Environmental Movements in Germany and Japan
Project duration: 2006-2006
In Japanese media reports on environmental issues, Japan often appears as backward while Germany is presented as a role model and an „environmentally developed country.“
Partly caused by the introduction of an NPO law, numerous environmental groups have been founded in Japan since the late 1990s. This evokes the environmental boom in the Germany of the 1980s, when citizens’ groups were an important factor in the formation of new environmental policies in Germany.
The positive image of Germany in Japan combined with the similar development of citizens’ movements (albeit at different times) indicates a good basis for a successful direct exchange between citizens’ groups.
The research at the DIJ examines the actual relevance of Germany for the Japanese environmental discourse. It considers to what extent the view toward Germany influences environmental discussions within Japanese civil society and the work of environmental groups in Japan. At events and in publications, environmental activities in both countries are compared and mutual influences considered; at the same time, concrete exchange activities between civil society actors are also supported and analysed. This research is part of the initiative “Germany in Japan 2005/2006.”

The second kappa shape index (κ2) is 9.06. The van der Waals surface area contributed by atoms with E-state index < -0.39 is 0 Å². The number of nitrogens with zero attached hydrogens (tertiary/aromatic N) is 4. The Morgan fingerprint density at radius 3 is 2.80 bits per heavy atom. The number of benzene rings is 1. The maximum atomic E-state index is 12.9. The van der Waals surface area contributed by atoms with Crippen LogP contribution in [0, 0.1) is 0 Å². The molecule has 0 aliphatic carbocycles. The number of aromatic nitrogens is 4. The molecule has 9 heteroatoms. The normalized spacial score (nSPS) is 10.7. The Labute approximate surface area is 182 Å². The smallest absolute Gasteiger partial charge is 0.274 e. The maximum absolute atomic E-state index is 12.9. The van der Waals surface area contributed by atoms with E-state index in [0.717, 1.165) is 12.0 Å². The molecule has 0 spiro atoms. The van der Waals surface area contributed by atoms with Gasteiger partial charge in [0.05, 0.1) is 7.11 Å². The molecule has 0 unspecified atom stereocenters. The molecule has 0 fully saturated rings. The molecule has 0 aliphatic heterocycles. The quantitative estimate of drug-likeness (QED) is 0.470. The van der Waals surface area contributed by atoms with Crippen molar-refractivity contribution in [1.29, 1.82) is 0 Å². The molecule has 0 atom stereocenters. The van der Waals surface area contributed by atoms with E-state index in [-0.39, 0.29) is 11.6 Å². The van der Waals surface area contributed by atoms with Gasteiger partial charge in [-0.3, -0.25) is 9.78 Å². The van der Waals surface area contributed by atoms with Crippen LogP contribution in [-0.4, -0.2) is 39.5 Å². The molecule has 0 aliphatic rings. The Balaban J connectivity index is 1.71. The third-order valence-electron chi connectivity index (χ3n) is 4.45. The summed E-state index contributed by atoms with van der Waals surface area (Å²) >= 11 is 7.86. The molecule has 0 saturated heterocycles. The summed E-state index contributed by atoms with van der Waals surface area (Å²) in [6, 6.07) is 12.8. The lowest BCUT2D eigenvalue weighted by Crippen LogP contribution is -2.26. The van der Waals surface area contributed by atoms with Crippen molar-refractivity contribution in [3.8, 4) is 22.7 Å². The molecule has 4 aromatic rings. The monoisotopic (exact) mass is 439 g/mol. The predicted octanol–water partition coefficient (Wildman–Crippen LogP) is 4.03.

Zur Rolle der Zivilgesellschaft. Schlaglichter aus dem Umweltschutz (On civil society’s role: Glimpsing at issues of environmental protection)
In: Blechinger-Talcott, Verena; Frantz, Christiane; Thompson, Mark : Politik in JapanCampus. pp. 289-310.
Deutschland als Vorbild im japanischen Umweltdiskurs (Germany as a Role Model in Japan’s Environmental Discourse)
In: Schad-Seifert, Annette : Japanstudien 17iudicium Verlag. pp. 209-241.
Symposia and Conferences
Environmental Dialogue Between Civil Society Groups Germany – Japan